Here are some other ladies I enjoy-

–Betty J. Newman of Newman Farm at Hand to the Plow and Prayerlogue teaches unvarnished. She also has many videos on cooking which are useful and so fun! Here is her blog which has tabs for audio lessons, video lessons, and writings. Here is her Youtube channel.

Naomi’s Table a discipleship table for women also has many Bible studies which I consider solid and zero fluff. Founded by the talented and wise Amy Spreeman, you will find a lot of straight talk and study.

Michelle Lesley Discipleship for Christian Women offers Bible studies on a regular basis. She also has started a podcast with Amy Spreeman called A Word Fitly Spoken. Michelle says that one questions she receives almost more than any other is Can you recommend a good Bible study for women/teens/kids? Her answer us a surprising no. While the question brings her joy,

That’s the central reason my ministry even exists- I want Christian women to be grounded in the Bible and sound doctrine, and it brings me unbelievable joy and encouragement when I see women seek that out.

It also makes her sad, because

the prevailing line of thought in evangelicalism that has led them to ask the question. Namely, that the people in the pew aren’t capable of studying and understanding the Bible for themselves- they need some Christian celebrity to tell them what it means.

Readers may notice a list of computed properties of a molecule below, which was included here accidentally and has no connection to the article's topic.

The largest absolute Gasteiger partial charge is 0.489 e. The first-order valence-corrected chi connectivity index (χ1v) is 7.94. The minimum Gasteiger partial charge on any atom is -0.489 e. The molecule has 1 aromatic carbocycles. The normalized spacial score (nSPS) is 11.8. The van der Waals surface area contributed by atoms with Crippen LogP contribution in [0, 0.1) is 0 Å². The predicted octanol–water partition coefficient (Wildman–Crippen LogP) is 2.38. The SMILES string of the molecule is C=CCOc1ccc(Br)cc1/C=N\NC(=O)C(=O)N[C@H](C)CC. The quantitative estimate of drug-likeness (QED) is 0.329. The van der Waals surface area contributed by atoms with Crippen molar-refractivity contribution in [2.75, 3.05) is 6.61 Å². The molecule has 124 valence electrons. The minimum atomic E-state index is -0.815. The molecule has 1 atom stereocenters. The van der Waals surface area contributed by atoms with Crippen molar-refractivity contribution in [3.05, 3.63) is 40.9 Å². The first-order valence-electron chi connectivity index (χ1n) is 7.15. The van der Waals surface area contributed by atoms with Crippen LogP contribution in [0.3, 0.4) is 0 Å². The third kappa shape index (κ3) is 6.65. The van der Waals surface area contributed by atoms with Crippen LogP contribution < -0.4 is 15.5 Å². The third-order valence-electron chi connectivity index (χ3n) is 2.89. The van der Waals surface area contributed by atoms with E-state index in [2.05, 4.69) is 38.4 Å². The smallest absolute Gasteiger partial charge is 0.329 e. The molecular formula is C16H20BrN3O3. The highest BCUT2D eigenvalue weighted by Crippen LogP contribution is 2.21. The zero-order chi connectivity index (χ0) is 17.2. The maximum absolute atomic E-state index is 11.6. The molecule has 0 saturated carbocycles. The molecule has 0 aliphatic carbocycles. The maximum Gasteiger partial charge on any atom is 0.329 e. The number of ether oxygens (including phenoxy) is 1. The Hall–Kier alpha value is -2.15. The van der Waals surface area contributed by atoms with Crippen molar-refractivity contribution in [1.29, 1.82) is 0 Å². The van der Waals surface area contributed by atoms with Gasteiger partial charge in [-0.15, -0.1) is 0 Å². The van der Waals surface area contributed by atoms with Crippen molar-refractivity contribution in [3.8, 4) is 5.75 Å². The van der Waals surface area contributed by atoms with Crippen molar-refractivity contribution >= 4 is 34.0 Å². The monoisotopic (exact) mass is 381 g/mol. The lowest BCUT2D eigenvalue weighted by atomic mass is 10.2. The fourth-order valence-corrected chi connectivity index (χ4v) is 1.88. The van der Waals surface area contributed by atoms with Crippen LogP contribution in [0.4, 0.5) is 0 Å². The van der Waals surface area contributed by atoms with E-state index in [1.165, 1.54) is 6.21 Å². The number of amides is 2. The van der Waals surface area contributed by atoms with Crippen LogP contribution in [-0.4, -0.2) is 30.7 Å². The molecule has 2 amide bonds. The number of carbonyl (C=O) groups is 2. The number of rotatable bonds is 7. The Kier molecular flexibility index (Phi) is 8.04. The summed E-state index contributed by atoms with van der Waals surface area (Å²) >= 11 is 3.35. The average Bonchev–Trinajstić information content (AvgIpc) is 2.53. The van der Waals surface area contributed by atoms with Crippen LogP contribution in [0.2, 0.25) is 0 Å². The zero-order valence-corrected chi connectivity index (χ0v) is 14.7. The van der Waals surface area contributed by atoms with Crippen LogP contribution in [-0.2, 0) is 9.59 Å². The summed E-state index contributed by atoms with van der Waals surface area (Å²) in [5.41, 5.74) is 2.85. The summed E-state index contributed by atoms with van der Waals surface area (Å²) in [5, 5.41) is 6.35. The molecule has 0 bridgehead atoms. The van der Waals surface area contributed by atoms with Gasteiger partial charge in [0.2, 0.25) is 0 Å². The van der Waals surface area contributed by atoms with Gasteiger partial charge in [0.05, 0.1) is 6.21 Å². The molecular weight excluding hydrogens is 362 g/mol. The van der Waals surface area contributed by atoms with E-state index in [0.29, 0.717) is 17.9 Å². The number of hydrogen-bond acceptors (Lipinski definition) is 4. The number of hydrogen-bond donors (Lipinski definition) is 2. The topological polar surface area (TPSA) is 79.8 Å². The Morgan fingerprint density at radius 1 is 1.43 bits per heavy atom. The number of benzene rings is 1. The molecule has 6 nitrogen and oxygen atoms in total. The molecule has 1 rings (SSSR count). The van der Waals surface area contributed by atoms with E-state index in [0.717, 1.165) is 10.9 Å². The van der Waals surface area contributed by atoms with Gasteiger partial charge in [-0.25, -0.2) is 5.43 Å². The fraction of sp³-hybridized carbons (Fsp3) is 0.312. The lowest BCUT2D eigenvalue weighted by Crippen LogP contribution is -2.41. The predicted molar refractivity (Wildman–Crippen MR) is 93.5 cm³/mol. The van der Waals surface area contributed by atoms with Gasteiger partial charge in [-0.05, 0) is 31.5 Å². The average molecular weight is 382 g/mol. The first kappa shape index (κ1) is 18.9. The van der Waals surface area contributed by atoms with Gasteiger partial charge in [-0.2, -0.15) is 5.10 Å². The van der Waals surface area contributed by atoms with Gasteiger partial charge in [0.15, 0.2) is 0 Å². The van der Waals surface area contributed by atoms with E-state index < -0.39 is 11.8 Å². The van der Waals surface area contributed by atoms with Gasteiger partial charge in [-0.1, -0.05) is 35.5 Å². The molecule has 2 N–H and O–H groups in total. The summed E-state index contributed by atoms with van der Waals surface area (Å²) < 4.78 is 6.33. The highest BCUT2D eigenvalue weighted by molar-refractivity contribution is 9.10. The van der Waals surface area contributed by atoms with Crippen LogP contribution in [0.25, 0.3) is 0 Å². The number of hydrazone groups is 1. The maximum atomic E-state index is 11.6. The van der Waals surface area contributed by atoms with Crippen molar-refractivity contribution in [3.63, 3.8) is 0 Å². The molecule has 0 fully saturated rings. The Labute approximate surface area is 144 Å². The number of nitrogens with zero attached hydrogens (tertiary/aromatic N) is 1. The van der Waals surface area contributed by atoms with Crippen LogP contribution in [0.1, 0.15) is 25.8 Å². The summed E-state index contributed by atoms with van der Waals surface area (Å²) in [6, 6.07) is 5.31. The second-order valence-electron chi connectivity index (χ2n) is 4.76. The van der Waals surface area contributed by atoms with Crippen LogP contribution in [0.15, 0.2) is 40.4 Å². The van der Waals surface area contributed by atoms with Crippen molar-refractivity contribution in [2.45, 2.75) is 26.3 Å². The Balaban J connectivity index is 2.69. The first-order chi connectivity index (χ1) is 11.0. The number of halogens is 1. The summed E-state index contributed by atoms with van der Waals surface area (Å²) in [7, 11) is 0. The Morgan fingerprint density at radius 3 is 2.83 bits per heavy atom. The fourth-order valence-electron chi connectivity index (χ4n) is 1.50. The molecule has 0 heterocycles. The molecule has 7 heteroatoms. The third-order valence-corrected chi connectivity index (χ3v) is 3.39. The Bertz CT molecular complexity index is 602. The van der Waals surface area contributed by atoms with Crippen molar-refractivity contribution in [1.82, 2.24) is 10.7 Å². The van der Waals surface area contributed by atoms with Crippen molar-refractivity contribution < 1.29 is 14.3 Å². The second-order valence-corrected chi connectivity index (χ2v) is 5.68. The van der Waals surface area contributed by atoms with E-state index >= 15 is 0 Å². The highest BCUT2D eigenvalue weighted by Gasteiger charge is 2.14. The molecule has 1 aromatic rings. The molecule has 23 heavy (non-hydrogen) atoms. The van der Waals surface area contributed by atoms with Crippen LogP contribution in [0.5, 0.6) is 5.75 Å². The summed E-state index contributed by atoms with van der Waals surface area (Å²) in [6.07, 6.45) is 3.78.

Ladies, I know you may feel inadequate, but don’t give in to those feelings. Try. Pick a book of the Bible, start at the beginning, and read it through to the end, taking as much time as you need. You might just be pleasantly surprised at how well you grasp it. That’s because, if you’re a believer, the Holy Spirit resides within you and will help you to understand the Word He authored.

Michelle always steers women back to the straight Bible, encourages women to read and prayerfully ascertain its meanings for themselves, and offers some outlines and guides with studies at her blog, here.

DebbieLynne Kespert has a blog called The Outspoken Tulip and writes frequently about Bible study. She offers exposition in a plain, straightforward way. No fluff 🙂

It may seem like there is only a glut of squishy, emotional studies out there but there are lots of good solid places online for you to turn for zero fluff studies, commenting in community, and ladies of like mind to study along with. Though a lot of what we see on social media is false, the true Bride is beautiful, sterling, bright, solid, and thriving. Jesus is raising up His church and He will not fail in perfecting it.